II. THE NATURE OF THE CHALLENGE

The title of this evening's presentation is "Strangers In the House of Our Fathers - The Dilemma of Missouri's Confessional Remnant." That title is deliberately ominous. It reflects this observer's conviction that the position of confessionals within the LCMS is becoming increasingly precarious. In the space of a few short decades we have become strangers in our father's house - barely tolerated step-children to be quickly hustled off to the attic when company comes lest we embarrass the family. The solid theology and doctrinal commitment of classic Missouri is gradually but inexorably disappearing - we're still keeping up appearances, by and large, but the reality is gone. The sleek institutional contours of modern Missouri bear little resemblance to the church we once were. There is currently a move afoot, encouraged by my own Texas district president, to do away with the Synod's name and replace it with something more modern and up to date. I think that may be a good idea, for to call the church that we have become "The Missouri Synod" is false advertising at its worst.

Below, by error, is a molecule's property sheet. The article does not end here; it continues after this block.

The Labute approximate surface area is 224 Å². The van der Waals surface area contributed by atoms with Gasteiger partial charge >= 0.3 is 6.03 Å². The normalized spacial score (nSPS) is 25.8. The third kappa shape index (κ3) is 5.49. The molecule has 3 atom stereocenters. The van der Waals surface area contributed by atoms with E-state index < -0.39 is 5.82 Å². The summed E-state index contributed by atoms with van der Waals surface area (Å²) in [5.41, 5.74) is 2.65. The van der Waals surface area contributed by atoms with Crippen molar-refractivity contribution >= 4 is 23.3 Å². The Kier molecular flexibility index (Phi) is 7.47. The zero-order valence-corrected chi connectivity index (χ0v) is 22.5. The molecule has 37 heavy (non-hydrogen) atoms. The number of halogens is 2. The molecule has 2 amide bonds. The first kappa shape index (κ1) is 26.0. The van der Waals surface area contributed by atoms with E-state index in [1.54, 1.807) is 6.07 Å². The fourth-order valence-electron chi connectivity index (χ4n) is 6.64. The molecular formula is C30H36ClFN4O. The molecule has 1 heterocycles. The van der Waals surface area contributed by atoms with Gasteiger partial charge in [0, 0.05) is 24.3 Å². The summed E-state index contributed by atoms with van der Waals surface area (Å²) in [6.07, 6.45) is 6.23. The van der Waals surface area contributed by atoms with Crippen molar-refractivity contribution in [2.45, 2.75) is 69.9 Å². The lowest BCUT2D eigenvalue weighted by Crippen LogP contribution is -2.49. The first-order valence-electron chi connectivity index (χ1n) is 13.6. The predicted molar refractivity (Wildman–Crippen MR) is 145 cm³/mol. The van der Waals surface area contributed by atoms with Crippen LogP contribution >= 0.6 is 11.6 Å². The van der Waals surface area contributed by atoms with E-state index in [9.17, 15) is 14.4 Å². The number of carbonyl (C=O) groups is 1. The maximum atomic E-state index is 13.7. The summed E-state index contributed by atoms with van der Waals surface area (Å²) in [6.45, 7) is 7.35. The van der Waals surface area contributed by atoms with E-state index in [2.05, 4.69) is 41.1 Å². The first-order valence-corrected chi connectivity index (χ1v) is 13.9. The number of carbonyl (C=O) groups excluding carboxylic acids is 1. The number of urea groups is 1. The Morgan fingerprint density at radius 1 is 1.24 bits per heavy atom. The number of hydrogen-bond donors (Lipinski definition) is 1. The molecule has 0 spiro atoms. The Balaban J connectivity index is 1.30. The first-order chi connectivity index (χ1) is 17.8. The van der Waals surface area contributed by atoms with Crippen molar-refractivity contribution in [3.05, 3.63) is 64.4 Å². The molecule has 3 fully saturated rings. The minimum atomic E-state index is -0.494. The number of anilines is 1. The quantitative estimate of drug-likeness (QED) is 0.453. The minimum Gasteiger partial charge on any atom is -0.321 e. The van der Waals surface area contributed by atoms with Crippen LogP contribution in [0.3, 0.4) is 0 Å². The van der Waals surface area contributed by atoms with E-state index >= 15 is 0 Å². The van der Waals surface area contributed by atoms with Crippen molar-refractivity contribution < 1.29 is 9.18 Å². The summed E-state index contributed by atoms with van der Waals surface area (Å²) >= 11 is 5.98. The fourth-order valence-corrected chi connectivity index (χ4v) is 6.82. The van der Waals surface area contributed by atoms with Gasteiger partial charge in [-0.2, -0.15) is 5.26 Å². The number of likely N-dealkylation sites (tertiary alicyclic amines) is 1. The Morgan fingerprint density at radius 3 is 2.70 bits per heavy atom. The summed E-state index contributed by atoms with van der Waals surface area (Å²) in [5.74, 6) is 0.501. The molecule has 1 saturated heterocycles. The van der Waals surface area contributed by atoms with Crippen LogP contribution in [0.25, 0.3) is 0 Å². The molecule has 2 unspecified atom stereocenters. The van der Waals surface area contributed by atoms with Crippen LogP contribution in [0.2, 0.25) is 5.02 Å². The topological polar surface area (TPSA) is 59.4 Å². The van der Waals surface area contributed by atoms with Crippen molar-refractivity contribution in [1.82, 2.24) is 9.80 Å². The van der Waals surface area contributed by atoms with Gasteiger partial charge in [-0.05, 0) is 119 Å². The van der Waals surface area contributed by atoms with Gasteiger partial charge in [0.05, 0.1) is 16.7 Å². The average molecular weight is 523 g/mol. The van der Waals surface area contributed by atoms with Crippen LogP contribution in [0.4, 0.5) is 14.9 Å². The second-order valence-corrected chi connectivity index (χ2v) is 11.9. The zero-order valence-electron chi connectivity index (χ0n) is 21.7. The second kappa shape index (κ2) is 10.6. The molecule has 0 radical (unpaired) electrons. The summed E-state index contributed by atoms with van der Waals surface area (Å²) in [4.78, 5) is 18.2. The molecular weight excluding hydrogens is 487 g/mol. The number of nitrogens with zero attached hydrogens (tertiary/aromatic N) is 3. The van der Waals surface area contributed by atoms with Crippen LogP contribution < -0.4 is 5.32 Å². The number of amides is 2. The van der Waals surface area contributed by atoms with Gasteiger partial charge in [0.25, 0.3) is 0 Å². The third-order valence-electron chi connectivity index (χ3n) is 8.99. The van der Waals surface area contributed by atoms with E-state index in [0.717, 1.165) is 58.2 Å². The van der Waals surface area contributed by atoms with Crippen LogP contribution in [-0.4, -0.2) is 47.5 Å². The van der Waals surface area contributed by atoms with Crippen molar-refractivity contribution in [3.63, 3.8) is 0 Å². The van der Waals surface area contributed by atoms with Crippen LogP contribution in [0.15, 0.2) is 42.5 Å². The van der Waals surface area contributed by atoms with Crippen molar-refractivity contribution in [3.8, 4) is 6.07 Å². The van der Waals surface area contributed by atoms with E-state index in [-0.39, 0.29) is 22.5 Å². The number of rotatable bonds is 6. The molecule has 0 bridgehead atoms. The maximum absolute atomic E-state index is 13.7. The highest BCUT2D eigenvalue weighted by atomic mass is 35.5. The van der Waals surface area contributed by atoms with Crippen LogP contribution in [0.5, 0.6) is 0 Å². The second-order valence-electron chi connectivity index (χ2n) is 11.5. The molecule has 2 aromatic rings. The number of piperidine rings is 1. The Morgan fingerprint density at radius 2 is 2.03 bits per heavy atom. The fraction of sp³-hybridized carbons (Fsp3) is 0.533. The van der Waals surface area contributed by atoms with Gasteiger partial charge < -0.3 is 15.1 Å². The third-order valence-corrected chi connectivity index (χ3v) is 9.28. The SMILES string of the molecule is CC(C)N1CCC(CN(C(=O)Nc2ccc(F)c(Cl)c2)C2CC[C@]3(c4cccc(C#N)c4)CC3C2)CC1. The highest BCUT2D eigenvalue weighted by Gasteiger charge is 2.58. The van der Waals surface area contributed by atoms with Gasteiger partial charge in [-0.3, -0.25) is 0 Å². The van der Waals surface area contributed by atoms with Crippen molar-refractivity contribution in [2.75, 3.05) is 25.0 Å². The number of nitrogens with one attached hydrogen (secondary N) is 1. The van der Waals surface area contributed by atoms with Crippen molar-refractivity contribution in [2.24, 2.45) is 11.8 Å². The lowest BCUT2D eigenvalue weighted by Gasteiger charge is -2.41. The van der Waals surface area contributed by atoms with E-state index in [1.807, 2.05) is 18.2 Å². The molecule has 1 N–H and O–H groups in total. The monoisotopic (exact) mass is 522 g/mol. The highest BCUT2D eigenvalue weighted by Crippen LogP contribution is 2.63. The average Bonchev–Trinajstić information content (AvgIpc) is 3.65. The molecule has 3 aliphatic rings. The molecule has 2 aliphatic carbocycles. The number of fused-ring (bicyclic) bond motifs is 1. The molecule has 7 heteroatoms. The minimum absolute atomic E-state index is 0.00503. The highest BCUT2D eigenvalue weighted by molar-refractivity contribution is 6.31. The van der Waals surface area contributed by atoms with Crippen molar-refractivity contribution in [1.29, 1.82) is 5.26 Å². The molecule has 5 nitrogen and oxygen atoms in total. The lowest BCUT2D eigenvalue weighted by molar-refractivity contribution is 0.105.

While we have been fighting, and often winning, our own intramural denominational skirmishes, the doctrinal heritage that we cherish is being swept away by the surging tides of the cultural trends which have captured our peoples' hearts and minds. We confessionals have lost sight of the fact that the liberals don't have to win too many of these battles - all they have to do is wait us out. They have time, and the spirit of the times on their side. If they can just hang in there long enough the tides of history will win the war for them.